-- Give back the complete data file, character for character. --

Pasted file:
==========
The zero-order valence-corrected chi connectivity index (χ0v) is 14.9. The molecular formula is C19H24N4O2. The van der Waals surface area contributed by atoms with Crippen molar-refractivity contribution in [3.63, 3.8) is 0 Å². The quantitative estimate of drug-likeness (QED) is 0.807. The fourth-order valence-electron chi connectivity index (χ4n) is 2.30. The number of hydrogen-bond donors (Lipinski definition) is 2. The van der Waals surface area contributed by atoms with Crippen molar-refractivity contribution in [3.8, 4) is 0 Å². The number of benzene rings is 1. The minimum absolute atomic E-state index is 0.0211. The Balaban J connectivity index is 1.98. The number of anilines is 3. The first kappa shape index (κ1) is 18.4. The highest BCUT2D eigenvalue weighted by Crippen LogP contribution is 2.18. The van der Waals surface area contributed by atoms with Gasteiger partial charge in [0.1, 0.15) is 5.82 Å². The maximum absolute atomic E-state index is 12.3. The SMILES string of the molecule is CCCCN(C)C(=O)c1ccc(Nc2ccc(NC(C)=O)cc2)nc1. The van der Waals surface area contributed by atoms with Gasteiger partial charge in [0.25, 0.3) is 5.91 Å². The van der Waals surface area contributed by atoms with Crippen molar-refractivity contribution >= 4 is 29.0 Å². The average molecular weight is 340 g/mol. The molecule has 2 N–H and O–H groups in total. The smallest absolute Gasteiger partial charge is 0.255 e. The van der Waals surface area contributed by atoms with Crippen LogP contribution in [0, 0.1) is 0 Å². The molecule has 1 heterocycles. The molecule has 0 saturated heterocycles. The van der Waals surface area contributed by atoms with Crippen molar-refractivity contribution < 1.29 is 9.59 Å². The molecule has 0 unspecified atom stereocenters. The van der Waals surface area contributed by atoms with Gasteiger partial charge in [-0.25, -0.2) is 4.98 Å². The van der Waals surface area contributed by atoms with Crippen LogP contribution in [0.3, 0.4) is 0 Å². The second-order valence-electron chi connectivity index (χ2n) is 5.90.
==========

The zero-order valence-corrected chi connectivity index (χ0v) is 14.9. The molecular formula is C19H24N4O2. The van der Waals surface area contributed by atoms with Crippen molar-refractivity contribution in [3.63, 3.8) is 0 Å². The quantitative estimate of drug-likeness (QED) is 0.807. The fourth-order valence-electron chi connectivity index (χ4n) is 2.30. The number of hydrogen-bond donors (Lipinski definition) is 2. The van der Waals surface area contributed by atoms with Crippen molar-refractivity contribution in [3.8, 4) is 0 Å². The number of benzene rings is 1. The minimum absolute atomic E-state index is 0.0211. The Balaban J connectivity index is 1.98. The number of anilines is 3. The first kappa shape index (κ1) is 18.4. The highest BCUT2D eigenvalue weighted by Crippen LogP contribution is 2.18. The van der Waals surface area contributed by atoms with Gasteiger partial charge in [0.1, 0.15) is 5.82 Å². The maximum absolute atomic E-state index is 12.3. The SMILES string of the molecule is CCCCN(C)C(=O)c1ccc(Nc2ccc(NC(C)=O)cc2)nc1. The van der Waals surface area contributed by atoms with Gasteiger partial charge in [0.25, 0.3) is 5.91 Å². The van der Waals surface area contributed by atoms with Crippen molar-refractivity contribution >= 4 is 29.0 Å². The average molecular weight is 340 g/mol. The molecule has 2 N–H and O–H groups in total. The smallest absolute Gasteiger partial charge is 0.255 e. The van der Waals surface area contributed by atoms with Crippen LogP contribution in [0, 0.1) is 0 Å². The molecule has 1 heterocycles. The molecule has 0 saturated heterocycles. The van der Waals surface area contributed by atoms with Crippen molar-refractivity contribution < 1.29 is 9.59 Å². The molecule has 0 unspecified atom stereocenters. The van der Waals surface area contributed by atoms with Gasteiger partial charge in [-0.25, -0.2) is 4.98 Å². The van der Waals surface area contributed by atoms with Crippen LogP contribution in [0.3, 0.4) is 0 Å². The second-order valence-electron chi connectivity index (χ2n) is 5.90.